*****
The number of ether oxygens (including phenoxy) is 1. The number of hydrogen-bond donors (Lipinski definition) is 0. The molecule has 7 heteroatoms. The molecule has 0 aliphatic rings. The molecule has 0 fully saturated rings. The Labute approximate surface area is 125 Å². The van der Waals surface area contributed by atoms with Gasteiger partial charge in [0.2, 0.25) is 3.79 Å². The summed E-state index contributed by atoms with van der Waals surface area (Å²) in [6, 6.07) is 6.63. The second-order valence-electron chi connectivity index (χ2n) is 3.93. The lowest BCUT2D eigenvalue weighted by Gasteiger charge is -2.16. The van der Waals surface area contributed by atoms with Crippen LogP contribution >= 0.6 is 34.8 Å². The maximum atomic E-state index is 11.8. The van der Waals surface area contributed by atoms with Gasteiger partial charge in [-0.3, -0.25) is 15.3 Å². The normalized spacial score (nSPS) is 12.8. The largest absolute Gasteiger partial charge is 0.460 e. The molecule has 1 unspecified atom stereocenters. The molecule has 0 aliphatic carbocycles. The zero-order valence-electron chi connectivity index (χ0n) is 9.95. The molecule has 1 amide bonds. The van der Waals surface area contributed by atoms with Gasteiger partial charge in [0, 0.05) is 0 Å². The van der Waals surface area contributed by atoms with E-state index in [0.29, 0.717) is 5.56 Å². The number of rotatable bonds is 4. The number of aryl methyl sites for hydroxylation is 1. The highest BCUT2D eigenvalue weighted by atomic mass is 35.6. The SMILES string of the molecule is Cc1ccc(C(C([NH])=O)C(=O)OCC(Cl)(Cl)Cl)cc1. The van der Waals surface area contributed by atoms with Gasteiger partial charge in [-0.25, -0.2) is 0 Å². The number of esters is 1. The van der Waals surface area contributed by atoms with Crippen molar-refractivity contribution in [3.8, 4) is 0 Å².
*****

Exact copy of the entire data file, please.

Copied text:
The number of ether oxygens (including phenoxy) is 1. The number of hydrogen-bond donors (Lipinski definition) is 0. The molecule has 7 heteroatoms. The molecule has 0 aliphatic rings. The molecule has 0 fully saturated rings. The Labute approximate surface area is 125 Å². The van der Waals surface area contributed by atoms with Gasteiger partial charge in [0.2, 0.25) is 3.79 Å². The summed E-state index contributed by atoms with van der Waals surface area (Å²) in [6, 6.07) is 6.63. The second-order valence-electron chi connectivity index (χ2n) is 3.93. The lowest BCUT2D eigenvalue weighted by Gasteiger charge is -2.16. The van der Waals surface area contributed by atoms with Crippen LogP contribution >= 0.6 is 34.8 Å². The maximum atomic E-state index is 11.8. The van der Waals surface area contributed by atoms with Gasteiger partial charge in [-0.3, -0.25) is 15.3 Å². The normalized spacial score (nSPS) is 12.8. The largest absolute Gasteiger partial charge is 0.460 e. The molecule has 1 unspecified atom stereocenters. The molecule has 0 aliphatic carbocycles. The zero-order valence-electron chi connectivity index (χ0n) is 9.95. The molecule has 1 amide bonds. The van der Waals surface area contributed by atoms with Gasteiger partial charge in [0, 0.05) is 0 Å². The van der Waals surface area contributed by atoms with E-state index in [0.29, 0.717) is 5.56 Å². The number of rotatable bonds is 4. The number of aryl methyl sites for hydroxylation is 1. The highest BCUT2D eigenvalue weighted by atomic mass is 35.6. The SMILES string of the molecule is Cc1ccc(C(C([NH])=O)C(=O)OCC(Cl)(Cl)Cl)cc1. The van der Waals surface area contributed by atoms with Gasteiger partial charge in [-0.25, -0.2) is 0 Å². The number of esters is 1. The van der Waals surface area contributed by atoms with Crippen molar-refractivity contribution in [3.8, 4) is 0 Å².